Here’s a confession before confessions: I don’t always get people.
I spent years trying and it’s exhausting. I’ve come to learn that if I can appreciate people rather than analyze them, life is so much more beautiful. I don’t have to understand you to enjoy life with you. I want to be the type of person who is safe to be around: you be you and I’ll be me. God made all types of people: talkers, thinkers, feelers and doers. I wish I had a glimpse into every type of person and how they process and what they value, but since I don’t, I’ll give you a picture into what I am familiar with. Hands down, I’m a doer. I love doing things, I love watching God do things and I love allowing God to do things in me. Either way, my heart bends towards results. I don’t like things to just be good. I live for better and thrive on best.
If you’re a doer, you’ll completely get this. If you’re not one, maybe this will shed some light on those around you who are.
- We don’t want to be recognized for our accomplishments. Although we find our fuel in achieving and enjoy celebrating the “wins” in life, we prefer to be appreciated for who we are, not what we do. If we’re constantly affirmed by our accomplishments, we don’t really feel affirmed at all.
- We enjoy work. It’s fun, exciting and we could work on things constantly when we see results. However, we need to be stopped, forced to take a break and relax. We might not appreciate it at first, but we will after the fact.
- We work hard and play hard. Why stop working unless it’s going to be worth it? We are all in, all the time; so when we step away from doing what needs to be done, we like to do what keeps our adrenaline pumping. New places, new faces, new adventures draw us in like a deer to a headlight. “If we’re going to do it, let’s do it right,” must have been stated by a doer.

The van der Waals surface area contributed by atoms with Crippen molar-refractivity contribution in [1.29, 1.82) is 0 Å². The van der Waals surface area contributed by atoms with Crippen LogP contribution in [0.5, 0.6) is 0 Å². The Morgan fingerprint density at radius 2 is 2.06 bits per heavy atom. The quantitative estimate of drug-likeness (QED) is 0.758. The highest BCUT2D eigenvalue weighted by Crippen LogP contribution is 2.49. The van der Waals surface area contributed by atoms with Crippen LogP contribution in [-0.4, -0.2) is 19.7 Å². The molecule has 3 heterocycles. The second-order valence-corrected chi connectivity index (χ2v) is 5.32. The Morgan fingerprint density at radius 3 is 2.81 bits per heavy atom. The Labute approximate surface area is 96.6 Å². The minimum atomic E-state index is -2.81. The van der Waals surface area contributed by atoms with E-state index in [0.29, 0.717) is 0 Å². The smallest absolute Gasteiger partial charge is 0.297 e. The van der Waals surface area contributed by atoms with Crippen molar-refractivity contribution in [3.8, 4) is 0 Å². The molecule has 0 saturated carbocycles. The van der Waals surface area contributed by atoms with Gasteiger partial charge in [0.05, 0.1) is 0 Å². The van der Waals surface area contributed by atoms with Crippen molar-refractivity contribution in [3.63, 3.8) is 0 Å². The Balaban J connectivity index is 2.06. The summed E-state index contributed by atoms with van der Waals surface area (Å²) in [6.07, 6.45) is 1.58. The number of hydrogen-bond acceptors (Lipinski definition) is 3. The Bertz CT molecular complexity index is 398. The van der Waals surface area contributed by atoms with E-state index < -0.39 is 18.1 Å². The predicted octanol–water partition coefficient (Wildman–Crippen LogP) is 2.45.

- We don’t like doing things unless we know we can do them well. That doesn’t mean we won’t do them, it just means we prefer not to. Because doers tend to be labeled by their “work,” it’s important that they excel in what they do. If I’m really honest here (and here goes nothing), we prefer to master our crafts and then do them well.
- We are never fully satisfied. The status quo won’t do. There is always another way, a better way and it’s a blessing and a curse that we see it- everywhere we go.
- There are no excuses. Ever. Not for ourselves and not for the ones we love the most. Doers have the gift of seeing the best in people, they see their potential even when others don’t, but what doers do not have is the gift of mercy. We are often guilty of wanting the results and forgetting about the process.
- We live in a world of action.We are fast moving, fast talking, risk takers who will break our necks to get it done. “To Do” lists excite us because checking things off feels so good. We adore projects and never-been-done undertakings and because of that, we generally bite off more than we can chew. We need those people in our lives that will speak reality into the part of our brain that says, “I can do that!”
- We LOVE change- almost to a fault. We believe we can change the world (and why not everything in it while we’re at it)! We get very bored with the mundane and can easily become discontent. This is why every doer needs a good dose of the Holy Spirit in our day, to keep us on track.
- Noting is hypothetical.We dream with the intent to do, or we don’t dream it at all.
- If we feel like what we’re doing isn’t bringing value, we’d rather do something that is. Doers put forth a lot of effort, not to mention we do things with our whole heart, so we need to hear that what we are doing is bringing forth something productive. We are results driven. We enjoy analyzing what’s working and what’s not, however, negative feedback (presented negatively) or no feedback is crippling.
This journey of being a doer has taught me so much about the Lord. I have learned that what I do is simply a product of who I am. I could accomplish nothing in my lifetime and it doesn’t change Gods love for me. He is much more concerned with my heart than what I do and do not accomplish. If we attempt to move into action before we move into a relationship with Him, our effort is in vain. God doesn’t call us to do things for him, He calls us to do things through Him; to be the person He created us to be. He calls us sons and daughters. He calls us friends. He entrusts us to carry gifts, strengths and passions, to use them and use them well. We are to work in such a way that we aren’t seen, but He is. Here’s the kicker for all you doers out there, the thing that God has etched in my brain: The work is ours, but the results are His. God works when we do.